Brooklyn’s TURKUAZ Packs Prismatic Power at The Fillmore SF (Review/Audio Recording)

A longtime adopted fave of West Coast funk and jam audiences, Brooklyn’s Turkuaz returned to the Bay Area on February 2nd with a scintillating performance, the krewe relying heavily on material from their most recent recorded efforts Life in the City (2018) and Digitonium (2015), but also reaching deep into their kaleidoscopic way-back machine. The omnipresent blooming colors symbolized the kinetic onstage chemistry between this nine-headed organism, and the theatrical-funk ensemble delivered a high-energy, emotionally-thrilling tour de force on a brisk Bay Saturday night. White-hot buzz band Paris Monster opened the show, a peculiar, a quirky indie-duo who brought a walloping sonic thump, one that saw many take notice of the fast-rising pair.

Alas, after a lengthy warm-up the main event beckoned, the return of the KUAZ to the Fog City streets. The brainchild of bandleader/co-founder Dave Brandwein and bassist/co-founder Taylor Shell, Turkuaz is nothing if not an anomaly in the music scene today. Born and bred of the Northeast jam scene, the group eschews the norm almost across the board; instead of long-winded solos and jammy segments that go on and on, Turkuaz places a laser focus on their songwriting and originality, and packs their power punch as a collective. This a true team onstage, delivering brilliant songs with raucous renderings that saw nearly every ass in the building start moving and grooving from the opening tones of (this writer’s favorite KUAZ joint) the bombastic “Percy Thrills, the Moondog”.



The thunderous low end was captained by the rugged and rumbling funk of drummer Michelangelo Carruba, who along with partner-in-pocket Shell kept the train rollin’ and rockin’ for the duration of the set. Vocalists Sammi Garret and Shira Elias flanked Brandwein and provided the salacious, the shimmy, and the soulful all evening long, presenting the soaring vocal harmonies that have always defined a major element of the KUAZ sound. Most of the tunes performed stayed in the five-to-six minute range, but a few they couldn’t help but bust loose: Future 86 deep cut “Electric Habitat”, which welcomed opener Paris Monster’s Josh Dion for a furious drum duel, unhinged into over nine minutes of chunky goodness, “Pickin’ Up” (Future 86), and “Monkey Fingers”, found on their seminal 2011 self-titled debut, both got their wings proper. First encore “The Ballad of Castor Troy” also stretched to seven minutes, and of course, the big finale “Lookin’ Tough, Feelin’ Good” (2011’s Zerbert) which drove the packed house into a dithers, a lengthy excursion in funkiness. The remainder of the tracks were economical in presentation, and the ensemble reveled in the sheer might of their creations.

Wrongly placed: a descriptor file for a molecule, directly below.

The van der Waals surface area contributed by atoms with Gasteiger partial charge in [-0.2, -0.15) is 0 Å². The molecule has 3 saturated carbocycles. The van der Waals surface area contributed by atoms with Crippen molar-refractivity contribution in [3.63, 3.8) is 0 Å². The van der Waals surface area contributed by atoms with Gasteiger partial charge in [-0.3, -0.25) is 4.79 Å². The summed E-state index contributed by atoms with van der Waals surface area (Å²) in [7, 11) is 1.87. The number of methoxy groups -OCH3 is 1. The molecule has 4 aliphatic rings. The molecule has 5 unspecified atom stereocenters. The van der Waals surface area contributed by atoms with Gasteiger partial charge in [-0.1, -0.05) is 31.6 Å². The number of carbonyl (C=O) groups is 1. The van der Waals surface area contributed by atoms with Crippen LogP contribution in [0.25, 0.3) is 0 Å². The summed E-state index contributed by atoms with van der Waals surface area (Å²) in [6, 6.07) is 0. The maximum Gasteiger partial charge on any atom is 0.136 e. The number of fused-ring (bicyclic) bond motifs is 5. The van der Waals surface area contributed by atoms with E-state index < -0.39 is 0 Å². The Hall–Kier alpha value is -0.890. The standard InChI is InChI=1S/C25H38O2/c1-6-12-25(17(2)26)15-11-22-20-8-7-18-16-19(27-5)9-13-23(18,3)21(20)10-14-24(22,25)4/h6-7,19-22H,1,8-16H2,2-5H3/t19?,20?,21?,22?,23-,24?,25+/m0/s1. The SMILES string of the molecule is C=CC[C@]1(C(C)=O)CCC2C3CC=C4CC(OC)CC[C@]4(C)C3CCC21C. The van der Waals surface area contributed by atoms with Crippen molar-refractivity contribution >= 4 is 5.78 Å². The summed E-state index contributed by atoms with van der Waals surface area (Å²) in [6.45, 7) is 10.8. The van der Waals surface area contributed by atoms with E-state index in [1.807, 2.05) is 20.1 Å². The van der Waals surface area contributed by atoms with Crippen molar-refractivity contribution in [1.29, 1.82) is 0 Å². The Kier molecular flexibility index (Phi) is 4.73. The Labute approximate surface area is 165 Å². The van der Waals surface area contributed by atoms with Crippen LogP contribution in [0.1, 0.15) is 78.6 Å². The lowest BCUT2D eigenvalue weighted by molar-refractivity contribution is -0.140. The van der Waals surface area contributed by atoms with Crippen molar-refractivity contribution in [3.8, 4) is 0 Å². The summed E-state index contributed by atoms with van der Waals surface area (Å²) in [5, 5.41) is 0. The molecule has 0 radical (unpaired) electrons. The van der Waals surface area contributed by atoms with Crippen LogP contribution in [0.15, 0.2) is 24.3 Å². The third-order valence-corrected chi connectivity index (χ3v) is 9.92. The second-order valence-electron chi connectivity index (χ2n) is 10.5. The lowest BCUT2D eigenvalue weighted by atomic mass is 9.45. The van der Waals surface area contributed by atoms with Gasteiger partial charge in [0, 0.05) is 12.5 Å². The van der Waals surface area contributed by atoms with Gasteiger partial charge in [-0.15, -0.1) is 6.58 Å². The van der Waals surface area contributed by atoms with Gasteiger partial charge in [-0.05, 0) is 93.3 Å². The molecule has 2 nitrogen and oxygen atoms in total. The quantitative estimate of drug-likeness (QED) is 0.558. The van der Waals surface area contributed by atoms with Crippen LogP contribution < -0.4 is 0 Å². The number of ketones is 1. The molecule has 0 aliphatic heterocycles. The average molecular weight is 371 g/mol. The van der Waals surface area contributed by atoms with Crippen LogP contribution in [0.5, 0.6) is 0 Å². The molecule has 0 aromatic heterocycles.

As mentioned earlier, the instrumental solos and jamband tropes take a backseat in the KUAZ modus operandi, but don’t get it twisted, these are some killer players. Josh Schwartz, who flies high on the wing draped head-to-toe in purple – hence our nickname for him “Big Purp”- delivered some massive vocal harmonies and soprano leads, when he wasn’t crushing on the baritone sax. Craig Brodhead steers the opposite wing bathed in all-white, and is a crucial utility player, bringing A-plus guitar action betwixt his contributions on a veritable wall of keyboards. Chris Brouwers is a magnificent trumpet player, but also extends a hand to play organs and synths at the same time, truly a wonder to behold from a mere few feet away. Greg Sanderson handles tenor saxophone with authority, and the horn section in Turkuaz is unlike any other touring band. Each cat covers a base or the space needed for the specific tune – always serving the song- and with the exception of Josh’s monster vocal turns, the Turkuaz horns are a unit.

In addition to fantastic original KUAZ material like “Tiptoe thru the Crypto” (Stereochrome EP, 2015) and “European Festivity Nightmare” (Digitonium), the band delivered some celebrated covers that brought the house down. Local legend Sly Stone-penned “Babies Makin’ Babies” is always a riot,  and The Beatles “Get Back” really brought the Fillmore assembly to an emotional apex. Same for Talking Heads “Slippery People”, and even Turkuaz’s own “On and On”, which  illuminates the filial connection between the iconic New York legends and a contingent who clearly idolizes them. As noted in another review, the connection between Turkuaz and Talking Head Jerry Harrison was born from a Fillmore SF sit-in; and on this particular San Francisco night, KUAZ was the best in town.  Lucky for fans who did not attend this massive throwdown, the audio was  captured forever, and is available for stream/download, with special thanks to Turkuaz FOH engineer Zach Fichter.

COMING SOON! Turkuaz vocalist Shira Elias appears on *The Upful LIFE Podcast*! We recorded her interview during her stay in the Bay and did she ever deliver an engaging conversation. STAY TUNED!

words: B.Getz


01 Percy Thrills, The Moondog
02 Digitonium
03 If I Ever Fall Asleep
04 The Question
05 Make You Famous
06 Tiptoe Through the Crypto
07 Typa-Lika
08 The One and Lonely
09 European Festivity Nightmare
10 Babies Making Babies^
11 On the Run
12 Slippery People
13 Electric Habitat#
14 Life in the City
15 Pickin’ Up > Get Back *
16 Monkey Fingers
17 encore
18 The Ballad of Castor Troy
19 Lookin’ Tough, Feelin’ Good
^ Sly and the Family Stone
& Talking Heads
* The Beatles
# With Josh Dion of Paris Monster on percussion